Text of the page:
Frost has some people living in his house, interesting people: a wife, her daughter, his son. There are other characters, including a beautiful pirate girl called Alpha. All of the characters are important to the development of the story and very interesting. I enjoyed reading even the bad guys. The Quest. Banyan learns information from the people living with the bad guy, Frost. Some of this information includes possible clues to the location of the last real, live trees in the world.

When Banyan sees a picture with even more information in it, he becomes hungry, thirsty, ill with need to get to this place. And oh my stars! In lots of places, it is still solid and sticky in the heat — but not everywhere. The dust is so thick it covers your windshield and slows you down.

This is particularly dangerous when there are dangers out there like pirates and locusts and poachers. I get very nerdy over things like the fact that Banyan and I travel the same roads, you guys. I am not joking. Yes, there are Pirates in this story. They are tough. They are awesome. They live in the Old Orleans area. They wear tall rubber boots because of the swampy area of Orleans, which was completely new to Banyan and they wear weapons.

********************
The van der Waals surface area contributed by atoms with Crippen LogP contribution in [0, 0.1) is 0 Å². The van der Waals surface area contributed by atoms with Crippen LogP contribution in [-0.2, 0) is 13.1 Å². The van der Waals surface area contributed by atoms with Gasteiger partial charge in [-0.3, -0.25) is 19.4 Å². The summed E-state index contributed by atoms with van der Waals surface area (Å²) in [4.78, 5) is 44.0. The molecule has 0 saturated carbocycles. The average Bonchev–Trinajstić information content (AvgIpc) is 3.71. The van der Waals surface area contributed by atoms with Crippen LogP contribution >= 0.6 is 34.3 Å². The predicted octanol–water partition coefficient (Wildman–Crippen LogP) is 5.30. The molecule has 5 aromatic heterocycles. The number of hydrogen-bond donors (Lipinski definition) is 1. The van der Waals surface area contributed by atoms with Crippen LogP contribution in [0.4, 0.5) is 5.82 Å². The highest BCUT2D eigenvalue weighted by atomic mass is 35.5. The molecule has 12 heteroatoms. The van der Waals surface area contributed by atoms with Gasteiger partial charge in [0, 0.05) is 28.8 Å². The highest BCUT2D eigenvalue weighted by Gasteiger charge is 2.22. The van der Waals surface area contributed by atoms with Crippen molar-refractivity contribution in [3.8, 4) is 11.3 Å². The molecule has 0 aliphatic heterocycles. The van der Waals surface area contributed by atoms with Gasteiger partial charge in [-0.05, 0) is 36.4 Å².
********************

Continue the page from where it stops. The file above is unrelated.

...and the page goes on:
They completely freak Banyan out and hold him prisoner at first — when they realize he is a tree builder, they commission him for a job… I love the beautiful and dangerous pirate. The one they call Alpha. A lot. After the locusts, pretty much nothing will grow. GenTech finds a way to make one particular kind of corn grow that the locusts cannot eat. The GenTech cornfields are a huge chunk of the landscape, which stand between the steel cities — where Banyan and Frost live — and the supposed location of the last remaining trees.

This means Banyan and his group need to cross thru the corn fields. Crossing thru these fields means potential battles with the deadly, man-eating locusts. And the GenTech staff. And poachers. And whatever else may be hiding out there. I loved every detail. I was absolutely amazed at how intricate and complex the plot was, and yet it stayed adventurous and fun and action-packed and awesome at the same time.

Okay, so you guys know that I am a cover girl, and I was completely mesmerized by this cover when I saw it for the first time. And then the summary hooked me. I ended up playing around on it for a couple of hours. See, there are seven clues hidden on the website. When you find them, you uncover these details about the book. So I sat and looked and played for quite a long time. The cover looks great, the summary is great, the website is cool — so the book must be great too, right?